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  current news   Press   selected story    
     
  5 August 2016  
 
Analyzing tumor heterogeneity and driver genes in single myeloid leukemia cells with SBCapSeq
 
 




Authors
Karen M Mann1,2,7, Justin Y Newberg1, Michael A Black3, Devin J Jones1, Felipe Amaya-Manzanares1,
Liliana Guzman-Rojas1, Takahiro Kodama1, Jerrold M Ward2,6, Alistair G Rust4,6, Louise van der Weyden4, Christopher Chin Kuan Yew2,6, Jill L Waters5,6, Marco L Leung5, Keith Rogers2, Susan M Rogers2, Leslie A McNoe3, Luxmanan Selvanesan3,6, Nicholas Navin5, Nancy A Jenkins1,2, Neal G Copeland1,2 & Michael B Mann1,2,7

1   Cancer Research Program, Houston Methodist Research Institute, Houston, Texas, USA.
2   Institute of Molecular and Cell Biology, Singapore, Republic of Singapore.
3   Department of Biochemistry, University of Otago, Dunedin, New Zealand.
4   Experimental Cancer Genetics, Wellcome Trust Sanger Institute, Hinxton, Cambridge, UK.
5   Department of Genetics, University of Texas MD Anderson Cancer Center, Houston, Texas, USA.
6   Present addresses: Global VetPathology, Montgomery Village, Maryland, USA (J.M.W.), Tumour     Profiling Unit, the Institute of Cancer Research, Chester Beatty Laboratories, London, UK (A.G.R.),     National Heart Research Institute Singapore, Republic of Singapore (C.C.K.Y.), Illumina, Inc., San     Diego, California, USA (J.L.W.) and Pacific Edge Limited, Dunedin, Otago, New Zealand (L.S.).
7   These authors contributed equally to this work.

Correspondence should be addressed to N.G.C. (ncopeland@houstonmethodist.org) or M.B.M. (mbmann@houstonmethodist.org).

Published online ahead of print in Nature Biotechnology on 1st August 2016.

Abstract

A central challenge in oncology is how to kill tumors containing heterogeneous cell populations defined by different combinations of mutated genes. Identifying these mutated genes and understanding how they cooperate requires single-cell analysis, but current single-cell analytic methods, such as PCR-based strategies or whole-exome sequencing, are biased, lack sequencing depth or are cost prohibitive. Transposon-based mutagenesis allows the identification of early cancer drivers, but current sequencing methods have limitations that prevent single-cell analysis. We report a liquid-phase, capture-based sequencing and bioinformatics pipeline, Sleeping Beauty (SB) capture hybridization sequencing (SBCapSeq), that facilitates sequencing of transposon insertion sites from single tumor cells in a SB mouse model of myeloid leukemia (ML). SBCapSeq analysis of just 26 cells from one tumor revealed the tumor’s major clonal subpopulations, enabled detection of clonal insertion events not detected by other sequencing methods and led to the identification of dominant subclones, each containing a unique pair of interacting gene drivers along with three to six cooperating cancer genes with SB-driven expression changes.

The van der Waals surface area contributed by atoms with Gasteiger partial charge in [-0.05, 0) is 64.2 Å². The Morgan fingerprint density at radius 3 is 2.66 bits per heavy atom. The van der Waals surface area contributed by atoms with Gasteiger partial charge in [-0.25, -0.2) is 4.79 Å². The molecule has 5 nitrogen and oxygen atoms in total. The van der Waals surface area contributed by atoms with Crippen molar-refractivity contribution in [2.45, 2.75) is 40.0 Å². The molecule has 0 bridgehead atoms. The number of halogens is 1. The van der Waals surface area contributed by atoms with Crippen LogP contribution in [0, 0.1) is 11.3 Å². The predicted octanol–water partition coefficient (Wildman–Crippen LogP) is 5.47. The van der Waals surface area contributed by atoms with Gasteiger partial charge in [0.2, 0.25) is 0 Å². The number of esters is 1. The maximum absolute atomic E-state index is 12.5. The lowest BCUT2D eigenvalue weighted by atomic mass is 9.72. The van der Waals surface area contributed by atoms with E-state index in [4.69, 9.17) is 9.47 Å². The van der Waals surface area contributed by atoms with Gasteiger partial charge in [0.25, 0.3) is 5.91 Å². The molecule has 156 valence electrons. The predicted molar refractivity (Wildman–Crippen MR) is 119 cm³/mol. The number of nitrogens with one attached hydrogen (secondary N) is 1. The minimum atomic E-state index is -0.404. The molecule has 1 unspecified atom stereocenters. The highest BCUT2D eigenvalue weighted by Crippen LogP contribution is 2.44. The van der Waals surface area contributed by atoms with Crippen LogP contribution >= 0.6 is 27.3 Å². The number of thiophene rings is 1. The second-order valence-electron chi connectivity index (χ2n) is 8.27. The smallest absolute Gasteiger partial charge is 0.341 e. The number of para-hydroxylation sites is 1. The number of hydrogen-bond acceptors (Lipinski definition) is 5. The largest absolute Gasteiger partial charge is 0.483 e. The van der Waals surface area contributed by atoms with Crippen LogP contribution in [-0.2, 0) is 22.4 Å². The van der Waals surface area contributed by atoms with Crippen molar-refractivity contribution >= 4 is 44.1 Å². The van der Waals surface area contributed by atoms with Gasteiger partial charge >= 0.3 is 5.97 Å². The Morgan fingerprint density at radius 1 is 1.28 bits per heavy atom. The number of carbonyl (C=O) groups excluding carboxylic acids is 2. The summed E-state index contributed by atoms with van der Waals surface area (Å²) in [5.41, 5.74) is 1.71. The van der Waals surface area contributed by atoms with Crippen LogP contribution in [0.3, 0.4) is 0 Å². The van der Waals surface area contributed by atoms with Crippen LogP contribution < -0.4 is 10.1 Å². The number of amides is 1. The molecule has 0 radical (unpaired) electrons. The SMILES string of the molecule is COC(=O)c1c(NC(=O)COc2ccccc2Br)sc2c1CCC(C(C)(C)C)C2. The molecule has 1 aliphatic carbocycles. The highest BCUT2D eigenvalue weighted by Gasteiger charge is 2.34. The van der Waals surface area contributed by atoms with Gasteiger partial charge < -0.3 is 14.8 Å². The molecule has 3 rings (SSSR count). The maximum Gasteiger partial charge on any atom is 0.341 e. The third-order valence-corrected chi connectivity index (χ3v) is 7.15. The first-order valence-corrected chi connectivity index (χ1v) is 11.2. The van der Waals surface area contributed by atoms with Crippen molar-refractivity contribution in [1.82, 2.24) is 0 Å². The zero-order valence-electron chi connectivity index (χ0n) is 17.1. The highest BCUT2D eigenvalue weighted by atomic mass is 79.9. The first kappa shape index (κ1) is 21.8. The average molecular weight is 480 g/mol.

Figure. 1.
SB mutagenesis drives ML development in mice. (a) Three cohorts of mice with wild-type Trp53 (Trp53+/+), Trp53+/- or Trp53R172H/+ were generated and aged for tumors. All mice developed hematopoietic disease but Trp53+/- and Trp53R172H/+ mice had significantly decreased survival compared to the WT cohort (P < 0.0001, log-rank). (b,c) Histological analysis of tumor cell differentiation in the red pulp of the spleen (b) and in the subcapsular area (c), shown at 1,000× magnification. Histological analysis was performed on all mice in each cohort. Tumor cell differentiation representative of all cohorts is shown in (b) for the red pulp in a Trp53+/+ animal and (c) for the subcapsular area in a Trp53+/- animal. (d,e) MPO staining in poorly differentiated regions (d) and PAX5 staining of tumor cells in the subcapsular area (e), shown at 400× magnification. Scale bars, 100 μm (b–e). MPO and PAX5 staining was performed on all animals in each cohort and half showed positive MPO staining (d) in poorly differentiated regions and half showed positive PAX5 staining (e) in the subcapsular area. Representative images from Trp53+/+ mice are shown. (f) Statistical analysis of SB insertions present in ≥3 tumors at a read depth of ≥5 (based on splink 454 sequencing) identified 35 CCGs that are highly represented in SB-ML. Genes are plotted on the basis of mean read depth (y axis) relative to the median number of reads (x axis); SB insertions are predicted to activate 80% of these genes (blue) and inactivate 20% (red). CIS, common insertion site.